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2009

From a Bark to a Warble: Systema Solar and Julión Álvarez Hear Voices

SystemaSolar_TN_C2

systema solarFrom time to time, NorteñoBlog enjoys wandering down to the next continent. Today we visit Colombia, where electrocumbias ricochet across every town square and people should keep their little pig-tailed babies away from the red ants, for heaven’s sake. On the back of the CD Systema Solar (Nacional), the new compilation by the band Systema Solar, we read the following:

“Systema Solar is a musico-visual collective based on the Caribbean coast of Colombia. Its members are…”

And then it goes on to list the members — without mentioning which member sounds uncannily like Lil Jon. Now, I’m no music publicist, but it seems to me if one of your bandmates has an on-point Lil Jon bark that he’s comfortable trotting out in song after song, that particular musical characteristic should appear first in your bio. “Before we tell you anything else, there’s a dude in this band who sounds like Lil Jon. We feel we owe humanity this information, so that you do not skip over this CD and regret it the rest of your life. Yadda yadda musical-visual collective…”

But whatever. Systema Solar have plenty else going for them. Though the SXSW veterans sometimes play around with one narrowly defined groove, as in “Oye,” they are equally expert at cramming a bunch of disparate elements atop rocking beats and making it work. “Quien Es El Patrón?” blends spaghetti Western guitars, horns, and — because they are not Calexico, thank goodness — absolutely massive drums and turntable scratches. A crazy panoply of voices ricochets across the town square, ants devour babies, and everyone has a fine time. VALE LA PENA and Pick to Click and all that.

Continue reading “From a Bark to a Warble: Systema Solar and Julión Álvarez Hear Voices”

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Pronounced “Jai-Fi”: The Rise and Fall of Hyphy Norteño

amos 2008

After first appearing at the 2014 EMP Pop Conference in Seattle, this article ran last spring at Maura Magazine; I reprint it here with their kind permission.

————————————–
amos 1996Here’s the story of a band from Modesto,
A small city east of San Francisco.
Led by the brothers Guajardo,
They’re known to the world as Los Amos.

amos 2001They got started back in the mid-’90s
Playing los narcocorridos,
And over the course of a decade,
Los Amos altered their appearance

amos 2006From flashy-shirted, big-hatted cowboys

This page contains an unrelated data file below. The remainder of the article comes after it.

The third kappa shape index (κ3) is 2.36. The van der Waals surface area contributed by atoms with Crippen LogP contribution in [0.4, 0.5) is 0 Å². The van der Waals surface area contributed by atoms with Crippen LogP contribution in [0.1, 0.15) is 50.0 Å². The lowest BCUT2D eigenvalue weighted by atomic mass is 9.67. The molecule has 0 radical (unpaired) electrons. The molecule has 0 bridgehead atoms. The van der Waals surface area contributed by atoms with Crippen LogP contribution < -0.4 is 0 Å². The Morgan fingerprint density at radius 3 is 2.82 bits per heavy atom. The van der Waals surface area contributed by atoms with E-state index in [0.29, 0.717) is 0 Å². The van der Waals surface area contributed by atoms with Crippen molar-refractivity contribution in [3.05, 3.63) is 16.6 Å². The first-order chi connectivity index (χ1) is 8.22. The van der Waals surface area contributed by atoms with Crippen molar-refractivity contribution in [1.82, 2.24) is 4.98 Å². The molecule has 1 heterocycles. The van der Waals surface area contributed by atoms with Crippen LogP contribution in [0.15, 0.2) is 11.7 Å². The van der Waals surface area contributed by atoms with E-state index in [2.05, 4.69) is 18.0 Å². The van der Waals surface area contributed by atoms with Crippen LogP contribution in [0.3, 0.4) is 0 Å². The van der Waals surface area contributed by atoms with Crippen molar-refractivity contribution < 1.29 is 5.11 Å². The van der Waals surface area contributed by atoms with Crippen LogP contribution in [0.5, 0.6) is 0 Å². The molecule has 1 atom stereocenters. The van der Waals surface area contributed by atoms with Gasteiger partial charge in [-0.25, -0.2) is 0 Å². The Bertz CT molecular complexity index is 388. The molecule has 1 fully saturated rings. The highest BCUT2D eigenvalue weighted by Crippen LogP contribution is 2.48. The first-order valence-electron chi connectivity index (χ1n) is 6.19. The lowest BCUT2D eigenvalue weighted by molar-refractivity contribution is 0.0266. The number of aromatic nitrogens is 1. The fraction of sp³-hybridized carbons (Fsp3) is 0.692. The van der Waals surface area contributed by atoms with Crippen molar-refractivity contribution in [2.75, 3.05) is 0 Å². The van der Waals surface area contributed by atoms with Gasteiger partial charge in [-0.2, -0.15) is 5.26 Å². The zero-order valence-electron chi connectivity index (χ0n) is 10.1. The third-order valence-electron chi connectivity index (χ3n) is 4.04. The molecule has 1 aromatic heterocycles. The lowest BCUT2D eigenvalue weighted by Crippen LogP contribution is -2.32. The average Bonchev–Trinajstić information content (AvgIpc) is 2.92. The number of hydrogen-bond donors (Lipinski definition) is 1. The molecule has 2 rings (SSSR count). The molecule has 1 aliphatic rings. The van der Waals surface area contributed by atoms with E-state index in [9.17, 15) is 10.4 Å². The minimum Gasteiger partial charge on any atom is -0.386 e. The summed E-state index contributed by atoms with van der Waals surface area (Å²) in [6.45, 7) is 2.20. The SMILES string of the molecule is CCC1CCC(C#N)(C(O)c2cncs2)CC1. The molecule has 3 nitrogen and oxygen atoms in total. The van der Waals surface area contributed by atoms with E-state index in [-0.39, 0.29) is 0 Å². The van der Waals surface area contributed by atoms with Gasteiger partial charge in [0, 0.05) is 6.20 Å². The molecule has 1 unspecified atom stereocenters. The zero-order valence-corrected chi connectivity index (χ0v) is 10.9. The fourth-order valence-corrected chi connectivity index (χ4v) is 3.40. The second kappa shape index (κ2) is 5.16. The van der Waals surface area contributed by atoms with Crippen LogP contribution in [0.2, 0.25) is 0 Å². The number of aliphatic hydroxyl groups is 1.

To black-suited, no-hatted tough guys,
Los Amos’ transformation was dramatic,
And their music changed right along with them.

This transition was shaped by two forces:
The demands of their well-structured business,
But also their repeated incantations
Of one magic word from the Bay…

HYPHY HYPHY HYPHY HYPHY HYPHY HYPHY HYPHY HYPHY HYPHY HYPHY HYPHY

But before we get hyphy, we need to answer this question: Why were some guys in Modesto, California, playing corridos—Mexican story songs about the drug trade—for a living in the first place? The answer lies with two names, corridistas you’ve probably heard of, immigrants to los Estados Unidos, legends in their field.
Continue reading “Pronounced “Jai-Fi”: The Rise and Fall of Hyphy Norteño”

Los Cuates de Sinaloa: Una Cartilla

cuates breaking bad

Inspired by one of top commenter Manuel’s karaoke jams, here’s a short history of Breaking Bad‘s favorite corridistas, the band Allmusic calls “as gritty and dramatic as one of their songs”: LOS CUATES DE SINALOA. But first, the karaoke jam in question, 2010´s “El Alamo,” a jaunty and repetitive take on a little three-note motive.

The song features accordion, not always a given with Los Cuates, who started out with just two guitarists and a bassist. Well, technically they started with just two guitarists…

1998: Two 14-year-old guitar-playing cousins from Sinaloa, Nano y Gabriel Berrelleza, cross the border from Mexico into Arizona. After living homeless and busking for a couple months, one day they show up at a Phoenix nightclub owned by musician José Juan Segura. Segura tells Billboard,

Continue reading “Los Cuates de Sinaloa: Una Cartilla”

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